Oak Antique Sideboards and Buffets

The first sideboards, which were rustic kitchen shelves designed to hold food in Medieval European homes, evolved into pieces of solid wood furniture consisting of a long shelf with a wood top and drawers on each end. They were also called buffets. Early credenzas were sideboards with drawers and cabinets but no legs.

In what era were credenzas first used?

Sideboards, also known as buffets or credenzas, were used in 16th-century homes as storage options and for dining services. By the 1700s, the rustic piece of furniture with drawers took its place of honor in early dining rooms and slowly evolved into its classic design. Oak sideboards were commonly used in colonial America and are still used for a variety of purposes, including as storage for flatware or as display pieces.

What kinds of wood were most often used?

The oldest credenzas with drawers come from European countries, such as France, England, and Scotland, and were often constructed of fine woods and inlaid veneers. Later pieces built in America were often made of oak, but woods, such as pine, mahogany, and walnut were also used. Wood from oak trees was plentiful in the American colonies, making it more attainable than imported woods. In the early 1900s, mail-order sources like Sears and Roebuck made furniture available in rural areas, and oak sideboards became common in both rural homesteads and urban homes.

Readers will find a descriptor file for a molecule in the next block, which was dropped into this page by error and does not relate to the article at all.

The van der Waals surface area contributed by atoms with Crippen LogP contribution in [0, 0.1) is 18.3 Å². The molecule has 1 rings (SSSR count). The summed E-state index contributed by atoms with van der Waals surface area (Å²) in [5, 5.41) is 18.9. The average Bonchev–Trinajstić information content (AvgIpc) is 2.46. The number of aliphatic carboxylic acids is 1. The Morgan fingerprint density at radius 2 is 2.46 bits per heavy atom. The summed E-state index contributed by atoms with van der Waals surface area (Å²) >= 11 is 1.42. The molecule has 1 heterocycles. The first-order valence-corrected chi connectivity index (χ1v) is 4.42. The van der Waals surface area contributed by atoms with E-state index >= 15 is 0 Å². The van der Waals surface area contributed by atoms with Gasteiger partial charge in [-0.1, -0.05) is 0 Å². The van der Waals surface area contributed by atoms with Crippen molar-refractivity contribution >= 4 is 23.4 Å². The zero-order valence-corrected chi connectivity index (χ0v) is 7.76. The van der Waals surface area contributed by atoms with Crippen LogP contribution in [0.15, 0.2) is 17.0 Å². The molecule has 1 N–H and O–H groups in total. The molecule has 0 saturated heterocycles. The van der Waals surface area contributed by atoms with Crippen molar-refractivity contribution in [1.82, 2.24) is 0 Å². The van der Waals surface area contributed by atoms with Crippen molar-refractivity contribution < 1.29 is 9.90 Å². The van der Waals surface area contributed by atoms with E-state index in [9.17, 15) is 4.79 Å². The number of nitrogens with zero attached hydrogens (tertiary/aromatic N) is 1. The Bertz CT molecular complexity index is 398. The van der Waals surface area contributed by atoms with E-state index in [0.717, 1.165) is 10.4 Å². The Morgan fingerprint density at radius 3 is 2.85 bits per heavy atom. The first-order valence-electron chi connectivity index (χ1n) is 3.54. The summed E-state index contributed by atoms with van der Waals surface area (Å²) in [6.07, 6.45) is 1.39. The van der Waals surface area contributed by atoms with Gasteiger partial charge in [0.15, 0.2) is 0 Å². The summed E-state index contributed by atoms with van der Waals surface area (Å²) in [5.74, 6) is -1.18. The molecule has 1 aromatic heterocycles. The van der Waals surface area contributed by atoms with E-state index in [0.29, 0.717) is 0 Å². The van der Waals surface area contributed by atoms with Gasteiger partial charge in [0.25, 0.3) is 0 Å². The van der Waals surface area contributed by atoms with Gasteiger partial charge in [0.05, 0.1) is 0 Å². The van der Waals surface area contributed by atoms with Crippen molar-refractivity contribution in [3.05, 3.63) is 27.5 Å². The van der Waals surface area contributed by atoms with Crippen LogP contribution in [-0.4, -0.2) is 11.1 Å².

What sideboard styles were produced and in what years?

Oak cupboards built before the 1800s most likely come in the following styles: French country, Georgian, Hepplewhite, Regency, and Renaissance. Buffets built in the 1800s come in the same styles as earlier ones but are also available in American versions like Victorian, Country, Empire, and Federal. Oak buffets built from 1900 to 1950 encompass previous styles but also include ones like Chippendale, Arts and Crafts, and American Traditional. Oak buffets built from 1950 to the present come in traditional dining styles, in addition to Danish, Mid-Century, Queen Anne, and French Provincial.

What defines a buffet made in the Georgian style?

Buffets made in the Georgian style have distinct characteristics. A long, wood top narrow table with drawers for silverware and cupboards for bottles of liquor and wine, it was also used in dining rooms for serving food. Recessed Georgian sideboards are usually five feet or longer in length, and they always have six legs, two of which are on either side of the center section. Furniture of this period is most often made of mahogany or oak.